Do you know the last words of H.G. Wells, John Adams, or Gertrude Stein? You'll find them in this file, along with the last words of several more famous people.
Reverend William A. Spooner (1844-1930) taught at New College, Oxford, England. A speech impediment and poor eyesight frequently caused him to transpose sounds in sentences he was saying. In addition, his career as a teacher and preacher provided ample opportunities and witnesses. It is little wonder, then, as Webster's New World Dictionary puts it, "an unintentional interchange of sounds, usually initial sounds, in two or more words," is today called a spoonerism.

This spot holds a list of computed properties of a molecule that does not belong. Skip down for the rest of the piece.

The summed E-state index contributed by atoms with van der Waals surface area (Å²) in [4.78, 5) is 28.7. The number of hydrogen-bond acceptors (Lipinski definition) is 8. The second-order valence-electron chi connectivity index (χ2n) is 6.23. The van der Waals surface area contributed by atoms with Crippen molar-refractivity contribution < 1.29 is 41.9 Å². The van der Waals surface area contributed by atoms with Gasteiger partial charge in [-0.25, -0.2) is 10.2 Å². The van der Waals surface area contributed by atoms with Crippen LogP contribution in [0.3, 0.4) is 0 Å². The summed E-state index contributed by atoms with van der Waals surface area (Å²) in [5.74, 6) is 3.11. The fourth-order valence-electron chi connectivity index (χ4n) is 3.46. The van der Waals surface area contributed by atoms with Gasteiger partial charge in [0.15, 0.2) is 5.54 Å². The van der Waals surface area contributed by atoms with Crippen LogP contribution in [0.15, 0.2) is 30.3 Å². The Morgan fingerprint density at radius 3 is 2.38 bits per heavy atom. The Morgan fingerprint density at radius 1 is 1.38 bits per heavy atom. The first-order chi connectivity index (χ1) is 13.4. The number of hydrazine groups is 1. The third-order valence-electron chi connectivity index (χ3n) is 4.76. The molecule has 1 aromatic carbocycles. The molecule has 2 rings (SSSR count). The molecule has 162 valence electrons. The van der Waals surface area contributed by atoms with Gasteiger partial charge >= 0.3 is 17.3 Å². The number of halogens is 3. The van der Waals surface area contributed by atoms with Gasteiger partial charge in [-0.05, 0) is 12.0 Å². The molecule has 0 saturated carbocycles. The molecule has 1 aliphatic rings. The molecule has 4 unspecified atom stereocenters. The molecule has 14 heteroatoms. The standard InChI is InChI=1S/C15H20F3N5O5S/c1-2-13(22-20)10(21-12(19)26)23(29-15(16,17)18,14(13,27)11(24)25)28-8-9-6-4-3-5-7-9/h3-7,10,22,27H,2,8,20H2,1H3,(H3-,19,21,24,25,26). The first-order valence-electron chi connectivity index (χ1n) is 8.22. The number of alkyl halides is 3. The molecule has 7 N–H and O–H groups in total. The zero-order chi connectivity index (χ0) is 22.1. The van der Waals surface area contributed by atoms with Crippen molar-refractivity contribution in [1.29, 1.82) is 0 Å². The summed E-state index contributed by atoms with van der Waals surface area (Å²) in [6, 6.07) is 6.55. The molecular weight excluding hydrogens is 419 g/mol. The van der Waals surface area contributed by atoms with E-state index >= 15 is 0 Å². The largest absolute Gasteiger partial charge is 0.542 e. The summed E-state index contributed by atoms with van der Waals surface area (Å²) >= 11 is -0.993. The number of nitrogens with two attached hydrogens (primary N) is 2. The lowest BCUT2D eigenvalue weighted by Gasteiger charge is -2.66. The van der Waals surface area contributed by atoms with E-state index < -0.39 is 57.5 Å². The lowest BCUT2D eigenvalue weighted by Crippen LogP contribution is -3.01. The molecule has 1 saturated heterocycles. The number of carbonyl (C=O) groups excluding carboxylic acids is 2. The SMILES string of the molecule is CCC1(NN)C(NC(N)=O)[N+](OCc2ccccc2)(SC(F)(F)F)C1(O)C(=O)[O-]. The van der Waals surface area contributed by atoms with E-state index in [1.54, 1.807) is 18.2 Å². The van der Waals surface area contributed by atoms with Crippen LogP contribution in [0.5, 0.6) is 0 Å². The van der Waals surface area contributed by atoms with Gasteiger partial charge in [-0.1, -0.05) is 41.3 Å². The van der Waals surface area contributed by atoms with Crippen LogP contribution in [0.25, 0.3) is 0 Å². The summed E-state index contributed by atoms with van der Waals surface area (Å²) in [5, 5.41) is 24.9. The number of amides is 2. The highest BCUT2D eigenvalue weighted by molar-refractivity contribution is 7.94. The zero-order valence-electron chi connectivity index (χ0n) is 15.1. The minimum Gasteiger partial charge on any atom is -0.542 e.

According to The Book of Lists: #13--Honorificabilitudinitatibus (27 letters) This is the longest word used by William Shakespeare. It occurs in the play Love's Labours Lost and means "with honorableness." Open this file to find the other twelve words.
We all love them. They're tongue twisters. In this file you'll find tongue twisters like this one: A Tudor who tooted a flute tried to tutor two tooters to toot. Said the two to their tutor, "Is it harder to toot or to tutor two tooters to toot?"
In this file, you'll see a list of famous speakers, many of whom earn in the six figures for giving speeches.
You are not the only person who questions the value of all those meetings! Open this file to see what others have said about meetings, meetings, meetings.
The .zip file below contains 16 separate files, including those referenced above.